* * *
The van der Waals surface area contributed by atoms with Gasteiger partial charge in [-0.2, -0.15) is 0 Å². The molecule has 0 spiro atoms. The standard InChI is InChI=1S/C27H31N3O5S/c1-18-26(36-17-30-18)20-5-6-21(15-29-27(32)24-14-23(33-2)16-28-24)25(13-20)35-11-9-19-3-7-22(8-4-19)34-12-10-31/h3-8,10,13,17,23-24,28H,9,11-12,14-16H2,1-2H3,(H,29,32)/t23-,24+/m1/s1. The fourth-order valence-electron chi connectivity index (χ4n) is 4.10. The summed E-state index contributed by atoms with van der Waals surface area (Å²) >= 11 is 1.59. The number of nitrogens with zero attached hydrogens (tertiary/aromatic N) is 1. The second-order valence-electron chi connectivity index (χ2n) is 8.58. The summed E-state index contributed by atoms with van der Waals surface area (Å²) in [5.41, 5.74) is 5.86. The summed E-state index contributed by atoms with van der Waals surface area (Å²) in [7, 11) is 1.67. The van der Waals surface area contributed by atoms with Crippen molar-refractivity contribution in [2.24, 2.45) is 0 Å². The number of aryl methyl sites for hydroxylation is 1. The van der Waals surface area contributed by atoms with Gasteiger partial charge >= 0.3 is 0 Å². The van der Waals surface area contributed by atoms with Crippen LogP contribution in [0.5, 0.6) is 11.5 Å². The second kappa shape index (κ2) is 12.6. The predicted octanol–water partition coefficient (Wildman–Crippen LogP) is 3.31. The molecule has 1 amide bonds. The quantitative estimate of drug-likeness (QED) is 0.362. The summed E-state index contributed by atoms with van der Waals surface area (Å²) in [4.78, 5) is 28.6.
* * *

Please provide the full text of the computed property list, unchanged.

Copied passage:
The van der Waals surface area contributed by atoms with Gasteiger partial charge in [-0.2, -0.15) is 0 Å². The molecule has 0 spiro atoms. The standard InChI is InChI=1S/C27H31N3O5S/c1-18-26(36-17-30-18)20-5-6-21(15-29-27(32)24-14-23(33-2)16-28-24)25(13-20)35-11-9-19-3-7-22(8-4-19)34-12-10-31/h3-8,10,13,17,23-24,28H,9,11-12,14-16H2,1-2H3,(H,29,32)/t23-,24+/m1/s1. The fourth-order valence-electron chi connectivity index (χ4n) is 4.10. The summed E-state index contributed by atoms with van der Waals surface area (Å²) >= 11 is 1.59. The number of nitrogens with zero attached hydrogens (tertiary/aromatic N) is 1. The second-order valence-electron chi connectivity index (χ2n) is 8.58. The summed E-state index contributed by atoms with van der Waals surface area (Å²) in [5.41, 5.74) is 5.86. The summed E-state index contributed by atoms with van der Waals surface area (Å²) in [7, 11) is 1.67. The van der Waals surface area contributed by atoms with Crippen molar-refractivity contribution in [2.24, 2.45) is 0 Å². The number of aryl methyl sites for hydroxylation is 1. The van der Waals surface area contributed by atoms with Gasteiger partial charge >= 0.3 is 0 Å². The van der Waals surface area contributed by atoms with Crippen LogP contribution in [0.5, 0.6) is 11.5 Å². The second kappa shape index (κ2) is 12.6. The predicted octanol–water partition coefficient (Wildman–Crippen LogP) is 3.31. The molecule has 1 amide bonds. The quantitative estimate of drug-likeness (QED) is 0.362. The summed E-state index contributed by atoms with van der Waals surface area (Å²) in [4.78, 5) is 28.6.